# Intensive Property

The physical properties of materials and systems can often be classified as either intensive or extensive , based on how the property changes when the size (or extent) of the system changes. According to IUPAC , an intensive quantity is one whose magnitude is independent of the size of the system [1] while an extensive quantity is one whose magnitude is additive to the subsystem.

An intensive property does not depend on the size of the system or the amount of material in the system. It is not necessarily evenly distributed in space; This can vary from place to place in the body of matter and radiation. Examples of intensive properties include temperature , T ; refractive index , n ; Density , ; _ and the hardness of an object , .

In contrast, broad properties such as mass , volume , and entropy of a system are additive to subsystems.

Although it is often convenient to define physical quantities in order to broaden or broaden them, they do not necessarily fall within those classifications. For example, the square root of mass is neither intensive nor extensive.

Matters were introduced in intensive and extensive quantities into physics by the German author Georg Hull in 1898, and by the American physicist and chemist Richard C. Tolmann in 1917.

## intensive properties

An intensive property is a physical quantity whose value does not depend on the quantity of the substance for which it is measured. For example, the temperature of a system in solar equilibrium is the same as the temperature of any part of it. If the system is divided by a wall that is permeable to heat or matter, each subsystem has the same temperature; If a system is divided by a wall that is impervious to heat and matter, the subsystem can have different temperatures. Similarly the density of a homogeneous systemfor ; If the system is split in half, the extensive properties, such as mass and volume, are each split in half, and the intensive property, density, remains the same in each subsystem. Additionally, the boiling point of a substance is another example of an intensive property. For example, the boiling point of water at one atmosphere of pressure is 100 °C , which is true regardless of volume.

The distinction between intensive and extensive properties has some theoretical uses. For example, in thermodynamics, the state of a simple compressible system is entirely specified by two independent, intensive properties as well as a comprehensive property, such as mass. Other intensive properties are derived from those two intensive variables.

### Example

Examples of intensive properties include:

• Chemical potential , μ
• color [6]
• concentration , c
• density , ρ (or specific gravity )
• Magnetic permeability , μ
• melting point and boiling point [7]
• molality , m or b
• pressure , p
• Refractive index
• Specific Conductivity (The Electrical Conductivity)
• Specific heat capacity , c p
• Specific internal energy , U
• specific rotation , [ α ]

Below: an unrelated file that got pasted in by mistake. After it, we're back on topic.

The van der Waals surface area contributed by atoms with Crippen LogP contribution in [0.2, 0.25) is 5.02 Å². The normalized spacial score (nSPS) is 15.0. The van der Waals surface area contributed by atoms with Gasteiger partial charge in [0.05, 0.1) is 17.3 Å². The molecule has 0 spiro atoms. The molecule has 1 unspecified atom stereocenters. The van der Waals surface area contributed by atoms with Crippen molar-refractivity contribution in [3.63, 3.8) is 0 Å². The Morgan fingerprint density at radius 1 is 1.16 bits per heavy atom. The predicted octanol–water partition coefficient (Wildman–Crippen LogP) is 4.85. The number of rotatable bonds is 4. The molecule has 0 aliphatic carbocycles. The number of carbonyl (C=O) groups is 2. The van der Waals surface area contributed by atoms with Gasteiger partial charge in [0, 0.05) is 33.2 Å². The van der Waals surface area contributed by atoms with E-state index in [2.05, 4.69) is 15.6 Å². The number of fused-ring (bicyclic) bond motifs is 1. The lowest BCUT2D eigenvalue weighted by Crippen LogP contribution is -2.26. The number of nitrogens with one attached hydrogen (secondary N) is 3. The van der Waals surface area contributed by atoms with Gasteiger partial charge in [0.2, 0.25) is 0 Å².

• specific volume , V
• Standard reduction capacity , [7] E°
• surface tension
• temperature, t
• thermal conductivity
• viscosity

See List of material properties for a more detailed list specifically relating to materials.

## extensive properties

A pervasive property is a physical quantity whose value is proportional to the size of the system it describes, or to the amount of matter in the system. For example, the mass of a sample is a comprehensive quantity; It depends on the amount of substance. The associated intensive quantity is the density that is independent of the amount. The density of water is about 1g/mL whether you consider a drop of water or a swimming pool, but the mass is different in both cases.

Dividing one comprehensive property by another comprehensive property usually gives an intensive value – for example: dividing mass (extensive) by volume (extensive) gives density (intense).

### Example

Examples of comprehensive properties include:

• amount of substance, n
• energy, e
• Enthalpy, H
• entropy, s
• Gibbs Energy, G
• heat capacity, c p
• Helmholtz energy, A or F
• internal energy, u
• mass, m
• Vol. V

## conjugate quantity

In thermodynamics, some broad quantities measure the quantities that are conserved in the thermodynamic process of transfer. They are transferred across a wall between two thermodynamic systems, or subsystems. For example, species of matter can be transferred through a semipermeable membrane. Similarly, volume can be considered to be transferred in the process in which the wall movement between the two systems, increasing the volume of one and decreasing the volume of the other by the same amount.

On the other hand, some comprehensive quantities measure quantities that are not conserved in the thermodynamic process of transfer between a system and its surroundings. In a thermodynamic process in which an amount of energy is transferred into or out of a system as heat from the surroundings, an equal amount of entropy in the system increases or decreases, respectively, but in general, not by the same amount as the surroundings. Similarly, a change in the amount of electrical polarization in a system does not necessarily match the corresponding change in electrical polarization in the surroundings.

In a thermodynamic system, extensive quantity transfers are associated with corresponding specific intensive quantity changes. For example, volume transfer is associated with a change in pressure. An entropy change is associated with a temperature change. A change in the amount of electric polarization is associated with an electric field change. The transferred mass quantities and their corresponding intensive quantities have dimensions that multiply to give the dimensions of the energy. Two members of such related distinct alleles are mutually conjugated. Either one of the conjugate pairs, but not both, can be set up as an independent state variable of a thermodynamic system. The conjugate setups are associated with the legendre transformation.